Participants were tested individually in the laboratory. They were told that the study was concerned with the influence of web design and web ergonomics on consumer behavior. They were invited to sit in front of a computer and were presented with a page listing 50 websites with attractive content (i.e., gossip about movie stars, movie theater programs, fashion trends, etc.). They were asked to visit one website after another (in the order provided on the list).
The first task (Task 1) provided an independent measure of the participants' ability to perform the Internet task in the presence of temptation (i.e., websites were preselected on their degree of their content's attractiveness). Participants had 12 minutes to visit as many websites as they could and then answer five questions about each of them (measures of performance).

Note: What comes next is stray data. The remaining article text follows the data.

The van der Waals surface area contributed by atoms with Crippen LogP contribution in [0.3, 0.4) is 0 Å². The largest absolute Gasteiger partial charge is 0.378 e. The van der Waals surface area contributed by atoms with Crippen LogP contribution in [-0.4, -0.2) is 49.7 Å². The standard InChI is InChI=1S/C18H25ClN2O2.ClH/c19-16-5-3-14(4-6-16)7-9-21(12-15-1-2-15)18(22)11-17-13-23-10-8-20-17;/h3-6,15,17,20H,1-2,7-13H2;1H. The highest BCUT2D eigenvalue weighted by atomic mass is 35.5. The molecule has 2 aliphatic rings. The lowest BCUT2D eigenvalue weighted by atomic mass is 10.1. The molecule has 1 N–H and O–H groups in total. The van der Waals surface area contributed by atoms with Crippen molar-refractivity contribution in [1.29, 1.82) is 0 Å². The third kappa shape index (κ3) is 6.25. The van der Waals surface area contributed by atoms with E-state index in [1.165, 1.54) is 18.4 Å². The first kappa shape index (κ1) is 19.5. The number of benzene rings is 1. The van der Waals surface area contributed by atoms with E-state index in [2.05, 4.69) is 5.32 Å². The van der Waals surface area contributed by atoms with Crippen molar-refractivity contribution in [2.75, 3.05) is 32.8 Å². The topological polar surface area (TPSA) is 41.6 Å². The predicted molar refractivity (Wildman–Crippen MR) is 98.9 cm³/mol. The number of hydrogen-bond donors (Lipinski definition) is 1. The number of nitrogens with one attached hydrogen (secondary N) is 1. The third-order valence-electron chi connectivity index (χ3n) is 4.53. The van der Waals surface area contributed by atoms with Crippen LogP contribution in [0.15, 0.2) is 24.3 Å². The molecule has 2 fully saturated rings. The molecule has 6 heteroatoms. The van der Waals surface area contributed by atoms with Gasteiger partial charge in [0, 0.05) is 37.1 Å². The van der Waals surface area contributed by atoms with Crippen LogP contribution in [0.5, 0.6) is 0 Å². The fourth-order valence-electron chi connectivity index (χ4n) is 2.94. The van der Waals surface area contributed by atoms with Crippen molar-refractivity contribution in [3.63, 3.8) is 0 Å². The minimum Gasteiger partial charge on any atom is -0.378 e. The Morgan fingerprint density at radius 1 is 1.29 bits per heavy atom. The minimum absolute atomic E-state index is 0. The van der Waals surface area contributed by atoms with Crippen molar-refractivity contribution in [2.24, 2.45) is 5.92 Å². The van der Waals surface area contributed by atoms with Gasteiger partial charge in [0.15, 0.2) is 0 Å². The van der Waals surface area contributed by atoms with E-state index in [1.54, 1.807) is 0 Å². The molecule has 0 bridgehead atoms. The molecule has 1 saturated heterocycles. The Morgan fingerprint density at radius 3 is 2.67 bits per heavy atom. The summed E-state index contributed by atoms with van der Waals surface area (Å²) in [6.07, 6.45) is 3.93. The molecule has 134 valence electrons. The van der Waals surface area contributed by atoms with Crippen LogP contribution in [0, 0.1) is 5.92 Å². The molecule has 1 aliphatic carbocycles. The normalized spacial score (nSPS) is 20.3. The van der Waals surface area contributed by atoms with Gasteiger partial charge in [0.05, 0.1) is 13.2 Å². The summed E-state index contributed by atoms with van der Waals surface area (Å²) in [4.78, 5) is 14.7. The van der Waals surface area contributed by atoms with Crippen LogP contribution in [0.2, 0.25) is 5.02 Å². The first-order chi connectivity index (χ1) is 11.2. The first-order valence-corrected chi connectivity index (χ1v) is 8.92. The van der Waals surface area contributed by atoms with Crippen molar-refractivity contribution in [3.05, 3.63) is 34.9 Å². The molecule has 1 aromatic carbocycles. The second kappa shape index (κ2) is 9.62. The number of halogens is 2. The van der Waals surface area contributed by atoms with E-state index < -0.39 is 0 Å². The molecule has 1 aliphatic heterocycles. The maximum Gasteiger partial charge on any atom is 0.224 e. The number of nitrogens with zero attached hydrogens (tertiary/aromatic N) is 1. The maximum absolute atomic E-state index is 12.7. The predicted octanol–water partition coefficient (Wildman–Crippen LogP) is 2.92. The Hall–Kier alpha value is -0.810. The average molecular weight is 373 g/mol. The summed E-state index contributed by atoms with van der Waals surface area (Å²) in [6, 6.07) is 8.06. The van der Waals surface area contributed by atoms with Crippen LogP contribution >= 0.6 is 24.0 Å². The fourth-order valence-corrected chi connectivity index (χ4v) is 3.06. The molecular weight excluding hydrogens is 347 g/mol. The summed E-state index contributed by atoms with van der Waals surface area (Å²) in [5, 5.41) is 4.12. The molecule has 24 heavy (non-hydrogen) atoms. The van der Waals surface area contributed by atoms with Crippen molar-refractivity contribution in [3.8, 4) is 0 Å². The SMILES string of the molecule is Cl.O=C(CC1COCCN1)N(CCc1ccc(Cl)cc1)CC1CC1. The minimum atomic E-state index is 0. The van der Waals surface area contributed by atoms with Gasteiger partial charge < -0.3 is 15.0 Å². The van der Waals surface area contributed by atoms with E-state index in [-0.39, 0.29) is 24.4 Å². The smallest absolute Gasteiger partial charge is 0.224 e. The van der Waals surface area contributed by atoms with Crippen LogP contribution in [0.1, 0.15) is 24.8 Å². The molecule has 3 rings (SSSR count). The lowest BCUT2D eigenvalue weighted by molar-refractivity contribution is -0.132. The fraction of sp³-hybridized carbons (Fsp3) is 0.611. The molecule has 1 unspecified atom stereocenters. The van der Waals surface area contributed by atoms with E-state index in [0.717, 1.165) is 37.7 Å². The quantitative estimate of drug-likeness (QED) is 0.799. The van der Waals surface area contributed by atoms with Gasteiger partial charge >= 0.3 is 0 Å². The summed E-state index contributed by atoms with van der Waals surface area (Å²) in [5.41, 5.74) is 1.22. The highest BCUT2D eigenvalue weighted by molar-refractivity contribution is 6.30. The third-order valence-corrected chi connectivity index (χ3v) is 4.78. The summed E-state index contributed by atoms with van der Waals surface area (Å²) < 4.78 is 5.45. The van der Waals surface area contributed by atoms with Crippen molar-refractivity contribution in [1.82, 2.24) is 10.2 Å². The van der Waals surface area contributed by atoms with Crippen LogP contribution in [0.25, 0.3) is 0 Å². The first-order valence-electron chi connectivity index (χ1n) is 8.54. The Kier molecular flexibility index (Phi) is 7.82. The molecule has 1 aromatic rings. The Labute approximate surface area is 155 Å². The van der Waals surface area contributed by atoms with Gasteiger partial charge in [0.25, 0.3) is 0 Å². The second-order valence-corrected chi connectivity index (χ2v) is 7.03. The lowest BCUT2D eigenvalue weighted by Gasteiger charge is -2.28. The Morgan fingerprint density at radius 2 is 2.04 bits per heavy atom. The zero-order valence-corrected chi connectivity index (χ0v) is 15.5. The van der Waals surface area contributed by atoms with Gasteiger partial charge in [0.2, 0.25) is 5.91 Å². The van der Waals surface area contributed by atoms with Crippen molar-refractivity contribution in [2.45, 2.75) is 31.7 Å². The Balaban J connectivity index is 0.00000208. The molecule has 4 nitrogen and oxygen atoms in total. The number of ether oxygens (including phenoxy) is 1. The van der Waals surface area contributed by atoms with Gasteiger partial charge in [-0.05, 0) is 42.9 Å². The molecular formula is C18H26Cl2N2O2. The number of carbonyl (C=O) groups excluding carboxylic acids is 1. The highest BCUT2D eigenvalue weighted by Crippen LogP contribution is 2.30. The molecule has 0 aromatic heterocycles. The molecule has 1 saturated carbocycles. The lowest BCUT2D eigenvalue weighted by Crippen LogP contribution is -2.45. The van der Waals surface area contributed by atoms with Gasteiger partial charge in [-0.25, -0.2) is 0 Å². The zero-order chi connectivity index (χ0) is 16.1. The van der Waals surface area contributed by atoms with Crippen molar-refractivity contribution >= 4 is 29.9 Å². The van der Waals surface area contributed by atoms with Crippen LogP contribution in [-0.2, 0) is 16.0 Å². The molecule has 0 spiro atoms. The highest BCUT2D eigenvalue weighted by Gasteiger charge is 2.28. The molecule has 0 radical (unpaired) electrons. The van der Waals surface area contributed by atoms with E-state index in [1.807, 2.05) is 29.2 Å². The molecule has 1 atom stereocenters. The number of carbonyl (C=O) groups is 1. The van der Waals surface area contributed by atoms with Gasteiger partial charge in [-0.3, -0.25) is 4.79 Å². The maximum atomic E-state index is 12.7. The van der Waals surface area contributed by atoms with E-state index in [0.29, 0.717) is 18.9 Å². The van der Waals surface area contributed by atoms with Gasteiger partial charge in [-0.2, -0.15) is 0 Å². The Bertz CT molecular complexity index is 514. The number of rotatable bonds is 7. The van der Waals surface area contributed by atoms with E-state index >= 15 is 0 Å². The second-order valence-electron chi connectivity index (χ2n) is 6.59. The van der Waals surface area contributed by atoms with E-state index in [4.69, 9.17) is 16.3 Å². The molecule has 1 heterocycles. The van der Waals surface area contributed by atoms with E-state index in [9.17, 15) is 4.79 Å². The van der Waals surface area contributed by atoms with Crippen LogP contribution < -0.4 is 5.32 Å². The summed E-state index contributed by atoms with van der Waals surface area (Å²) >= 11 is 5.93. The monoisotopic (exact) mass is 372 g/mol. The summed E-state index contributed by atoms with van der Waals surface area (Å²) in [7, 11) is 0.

Prior to the second task (Task 2), participants were randomly assigned to either the experimental condition (reappraisal: n = 31) or the no-reappraisal condition (n = 31). In the reappraisal condition, participants received the following instructions: “You have done half of the study. I will now ask you to perform the same task but for a new website list. This next task aims to assess your willpower. Please do your best to answer as many questions as possible. Once again, you have 12 minutes.” In the no-reappraisal condition, they were told: “You have done half of the study. I will now ask you to perform the same task but for a new website list. Please do your best to answer as many questions as possible. Once again, you have 12 minutes.” Participants then had 12 minutes to visit as many new websites as possible and answer five questions about each. Upon completion of Task 2, participants completed a questionnaire assessing their use of reappraisal.